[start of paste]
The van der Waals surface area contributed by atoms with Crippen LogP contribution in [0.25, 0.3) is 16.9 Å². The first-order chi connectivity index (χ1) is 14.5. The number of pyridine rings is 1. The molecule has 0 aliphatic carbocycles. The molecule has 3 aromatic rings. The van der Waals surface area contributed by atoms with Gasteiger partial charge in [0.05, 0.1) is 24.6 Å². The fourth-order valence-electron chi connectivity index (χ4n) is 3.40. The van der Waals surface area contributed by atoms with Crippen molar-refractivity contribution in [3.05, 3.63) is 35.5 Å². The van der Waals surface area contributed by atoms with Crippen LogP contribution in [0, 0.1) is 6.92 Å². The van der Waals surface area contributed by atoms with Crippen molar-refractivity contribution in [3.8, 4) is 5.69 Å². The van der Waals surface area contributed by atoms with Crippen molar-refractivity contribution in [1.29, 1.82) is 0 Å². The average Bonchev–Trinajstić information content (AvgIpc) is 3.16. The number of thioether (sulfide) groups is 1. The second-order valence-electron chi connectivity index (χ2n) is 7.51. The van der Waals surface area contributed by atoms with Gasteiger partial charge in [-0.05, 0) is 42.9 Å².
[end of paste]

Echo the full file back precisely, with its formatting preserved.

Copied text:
The van der Waals surface area contributed by atoms with Crippen LogP contribution in [0.25, 0.3) is 16.9 Å². The first-order chi connectivity index (χ1) is 14.5. The number of pyridine rings is 1. The molecule has 0 aliphatic carbocycles. The molecule has 3 aromatic rings. The van der Waals surface area contributed by atoms with Gasteiger partial charge in [0.05, 0.1) is 24.6 Å². The fourth-order valence-electron chi connectivity index (χ4n) is 3.40. The van der Waals surface area contributed by atoms with Crippen molar-refractivity contribution in [3.05, 3.63) is 35.5 Å². The van der Waals surface area contributed by atoms with Crippen LogP contribution in [0, 0.1) is 6.92 Å². The van der Waals surface area contributed by atoms with Crippen molar-refractivity contribution in [3.8, 4) is 5.69 Å². The van der Waals surface area contributed by atoms with Crippen molar-refractivity contribution in [1.29, 1.82) is 0 Å². The average Bonchev–Trinajstić information content (AvgIpc) is 3.16. The number of thioether (sulfide) groups is 1. The second-order valence-electron chi connectivity index (χ2n) is 7.51. The van der Waals surface area contributed by atoms with Gasteiger partial charge in [-0.05, 0) is 42.9 Å².